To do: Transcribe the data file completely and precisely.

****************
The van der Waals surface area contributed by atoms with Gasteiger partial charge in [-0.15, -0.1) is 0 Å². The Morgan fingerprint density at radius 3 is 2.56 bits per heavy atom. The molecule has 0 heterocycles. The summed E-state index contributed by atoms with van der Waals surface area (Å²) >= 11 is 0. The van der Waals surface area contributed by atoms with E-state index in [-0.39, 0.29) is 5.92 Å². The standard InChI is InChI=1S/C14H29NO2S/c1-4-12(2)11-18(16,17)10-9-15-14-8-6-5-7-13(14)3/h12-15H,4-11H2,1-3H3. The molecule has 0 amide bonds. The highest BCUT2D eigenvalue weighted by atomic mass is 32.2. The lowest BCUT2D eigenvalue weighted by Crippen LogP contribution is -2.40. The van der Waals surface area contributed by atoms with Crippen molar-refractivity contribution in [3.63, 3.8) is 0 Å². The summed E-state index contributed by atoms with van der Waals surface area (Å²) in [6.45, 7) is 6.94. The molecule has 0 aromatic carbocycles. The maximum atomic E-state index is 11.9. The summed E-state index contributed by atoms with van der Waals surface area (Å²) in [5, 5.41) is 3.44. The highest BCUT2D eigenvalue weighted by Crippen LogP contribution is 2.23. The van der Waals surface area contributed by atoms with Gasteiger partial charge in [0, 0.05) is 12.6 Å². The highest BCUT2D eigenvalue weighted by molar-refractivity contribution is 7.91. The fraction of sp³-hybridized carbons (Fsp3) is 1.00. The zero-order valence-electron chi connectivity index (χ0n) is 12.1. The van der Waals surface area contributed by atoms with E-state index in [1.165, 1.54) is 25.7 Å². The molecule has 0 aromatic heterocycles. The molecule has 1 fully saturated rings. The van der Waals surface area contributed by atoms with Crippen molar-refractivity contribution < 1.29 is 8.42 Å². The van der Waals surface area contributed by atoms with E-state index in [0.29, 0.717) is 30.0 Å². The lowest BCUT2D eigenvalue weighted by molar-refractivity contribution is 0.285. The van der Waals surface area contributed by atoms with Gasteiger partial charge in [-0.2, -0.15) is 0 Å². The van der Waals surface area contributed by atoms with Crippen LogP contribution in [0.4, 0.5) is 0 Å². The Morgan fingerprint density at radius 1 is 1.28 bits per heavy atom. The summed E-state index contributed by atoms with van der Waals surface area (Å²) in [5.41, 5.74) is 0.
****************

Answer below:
The van der Waals surface area contributed by atoms with Gasteiger partial charge in [-0.15, -0.1) is 0 Å². The Morgan fingerprint density at radius 3 is 2.56 bits per heavy atom. The molecule has 0 heterocycles. The summed E-state index contributed by atoms with van der Waals surface area (Å²) >= 11 is 0. The van der Waals surface area contributed by atoms with E-state index in [-0.39, 0.29) is 5.92 Å². The standard InChI is InChI=1S/C14H29NO2S/c1-4-12(2)11-18(16,17)10-9-15-14-8-6-5-7-13(14)3/h12-15H,4-11H2,1-3H3. The molecule has 0 amide bonds. The highest BCUT2D eigenvalue weighted by atomic mass is 32.2. The lowest BCUT2D eigenvalue weighted by Crippen LogP contribution is -2.40. The van der Waals surface area contributed by atoms with Crippen molar-refractivity contribution in [3.63, 3.8) is 0 Å². The summed E-state index contributed by atoms with van der Waals surface area (Å²) in [6.45, 7) is 6.94. The molecule has 0 aromatic carbocycles. The maximum atomic E-state index is 11.9. The summed E-state index contributed by atoms with van der Waals surface area (Å²) in [5, 5.41) is 3.44. The highest BCUT2D eigenvalue weighted by Crippen LogP contribution is 2.23. The van der Waals surface area contributed by atoms with Gasteiger partial charge in [0, 0.05) is 12.6 Å². The highest BCUT2D eigenvalue weighted by molar-refractivity contribution is 7.91. The fraction of sp³-hybridized carbons (Fsp3) is 1.00. The zero-order valence-electron chi connectivity index (χ0n) is 12.1. The van der Waals surface area contributed by atoms with E-state index in [1.165, 1.54) is 25.7 Å². The molecule has 0 aromatic heterocycles. The molecule has 1 fully saturated rings. The van der Waals surface area contributed by atoms with Crippen molar-refractivity contribution < 1.29 is 8.42 Å². The van der Waals surface area contributed by atoms with E-state index in [0.29, 0.717) is 30.0 Å². The lowest BCUT2D eigenvalue weighted by molar-refractivity contribution is 0.285. The van der Waals surface area contributed by atoms with Gasteiger partial charge in [-0.2, -0.15) is 0 Å². The van der Waals surface area contributed by atoms with Crippen LogP contribution in [0.4, 0.5) is 0 Å². The Morgan fingerprint density at radius 1 is 1.28 bits per heavy atom. The summed E-state index contributed by atoms with van der Waals surface area (Å²) in [5.41, 5.74) is 0.